Lots of Islanders have housing Odysseys to tell, and most are harrowing. There will be more such stories.
At the beginning of this decade, when the Island Affordable Housing Fund released its first housing needs assessment, the narrative account of the problem was chillier than an uninsulated beach house on a February day: “In the 1990s, Martha’s Vineyard added 2,700 seasonal and part-time homes and 1,000 owner-occupied homes but built fewer than 50 new year-round rental apartments and distributed less than 20 youth lots for affordable homeownership. During the same period, local employers added more than 1,500 relatively low-paying service and retail jobs. Here are some of the numbers that illustrate the imbalance between Island housing costs and wages: high home prices 85 percent above the statewide median; high rents at least 30 percent above the statewide median; and low wages 27 percent below the statewide average.”
It’s all about high costs, low pay. But we knew that. And it hasn’t changed. What does it mean? It means that, across the demographic of ordinary folk — people who grew up here, skilled and well-paid workers from the Vineyard or the mainland, older Islanders of moderate income — few will be able to become our successful and secure long-term neighbors. This is despite all the energy expended over the past 10 years on housing.
The Vineyard has chosen a defective approach to solving the problems created by the high cost of housing, and beyond housing, by the oppressively high general cost of living. We’ve elected to focus on heavily subsidized, publicly provided housing for low income Islanders to own. We’ve made the choice to avoid increasing housing density and to avoid encouraging construction of substantial numbers of rental units, which would be less problematic and more helpful to more Islanders. (Edgartown did the right thing with its Morgan Woods development.) And we’ve elected to defend against vigorous economic growth.
It’s an expensive strategy. Consider that in Chilmark more than $2 million in taxpayer cash and tens of thousands of dollars in land value will be used to underwrite the development of just six affordable rental-housing units and six lots for moderate income Islanders to lease and build houses. That’s on more than 20 acres of land. In West Tisbury, a housing project nearly ready for occupancy will subsidize each housing unit to the tune of more than $200,000.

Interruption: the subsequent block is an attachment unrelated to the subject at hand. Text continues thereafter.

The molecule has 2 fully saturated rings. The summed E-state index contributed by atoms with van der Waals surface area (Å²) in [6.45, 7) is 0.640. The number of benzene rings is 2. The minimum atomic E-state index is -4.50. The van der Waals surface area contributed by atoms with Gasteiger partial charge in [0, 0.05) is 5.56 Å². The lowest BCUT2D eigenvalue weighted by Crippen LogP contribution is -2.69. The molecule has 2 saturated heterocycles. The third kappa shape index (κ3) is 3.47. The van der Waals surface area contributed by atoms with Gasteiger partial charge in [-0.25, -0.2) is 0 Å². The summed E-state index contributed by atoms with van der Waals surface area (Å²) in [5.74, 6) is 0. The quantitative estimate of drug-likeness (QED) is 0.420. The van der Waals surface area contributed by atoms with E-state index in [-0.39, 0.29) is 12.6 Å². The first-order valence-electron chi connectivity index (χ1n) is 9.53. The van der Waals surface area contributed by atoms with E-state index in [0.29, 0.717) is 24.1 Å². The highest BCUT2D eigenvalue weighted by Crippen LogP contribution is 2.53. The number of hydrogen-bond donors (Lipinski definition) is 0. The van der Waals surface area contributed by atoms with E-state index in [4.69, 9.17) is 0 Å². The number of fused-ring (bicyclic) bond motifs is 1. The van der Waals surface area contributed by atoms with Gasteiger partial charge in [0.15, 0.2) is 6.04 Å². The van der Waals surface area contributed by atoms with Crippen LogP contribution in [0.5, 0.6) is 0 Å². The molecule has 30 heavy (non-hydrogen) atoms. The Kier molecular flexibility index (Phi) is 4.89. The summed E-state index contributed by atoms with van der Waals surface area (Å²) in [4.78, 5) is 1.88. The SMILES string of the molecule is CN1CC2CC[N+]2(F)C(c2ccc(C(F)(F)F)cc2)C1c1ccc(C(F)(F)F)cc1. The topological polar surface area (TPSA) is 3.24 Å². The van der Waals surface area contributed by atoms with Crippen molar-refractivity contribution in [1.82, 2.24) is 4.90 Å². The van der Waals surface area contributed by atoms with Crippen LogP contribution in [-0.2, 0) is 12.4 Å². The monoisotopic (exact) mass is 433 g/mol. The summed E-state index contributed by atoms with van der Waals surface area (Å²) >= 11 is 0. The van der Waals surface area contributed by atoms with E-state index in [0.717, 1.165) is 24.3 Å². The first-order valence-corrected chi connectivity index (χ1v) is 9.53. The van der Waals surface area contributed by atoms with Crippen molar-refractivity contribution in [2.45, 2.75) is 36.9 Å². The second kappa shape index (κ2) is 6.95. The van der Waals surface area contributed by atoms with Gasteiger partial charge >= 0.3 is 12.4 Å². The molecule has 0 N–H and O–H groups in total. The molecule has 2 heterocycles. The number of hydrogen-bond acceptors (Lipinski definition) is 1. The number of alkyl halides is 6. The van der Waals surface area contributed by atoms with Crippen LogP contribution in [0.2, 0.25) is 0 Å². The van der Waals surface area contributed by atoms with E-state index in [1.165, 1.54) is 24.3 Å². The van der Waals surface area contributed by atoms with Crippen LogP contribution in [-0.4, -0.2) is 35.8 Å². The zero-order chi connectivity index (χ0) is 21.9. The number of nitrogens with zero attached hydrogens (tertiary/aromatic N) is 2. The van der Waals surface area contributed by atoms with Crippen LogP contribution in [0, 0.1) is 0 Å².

And it’s a strategy that is torturously and endlessly complicated. Last week, in West Tisbury, selectmen and affordable housing committee members wrestled with the question of whether low-income affordable housing owners might leave the houses they build to their children if, in the apparently troublesome event, that the child is successful and would not qualify as a low-income earner. The decision these generously well-intentioned people reached was to imagine that the guidelines they will use to govern the disposition and management of the housing will ensure the permanent affordability of each property, but not to inquire too closely into how the rules will actually be applied.
And, at the Chilmark town meeting, voters did something similar. They decided that the rules must preserve the perpetual affordability of the low-income housing the town will create, but, of course, how the rules will work in individual, real-life cases will be determined case by case.
In each and every case, this approach will result in the buildings that are created being permanent, but the families they house will be transient. It’s desperately wrong headed, if building community is the goal.
Collaterally, and sadly, this hobbled focus on housing has failed to embrace the need for steady, substantial economic growth, which is, after all, the engine of affordability. Rather, we appear to have decided to place a limited number of families in affordable dwellings, with caps on the appreciation of real estate value, in what is for most Americans their largest single asset, and to restrain economic growth so that moderate income becomes a life sentence. It’s a perverse strategy.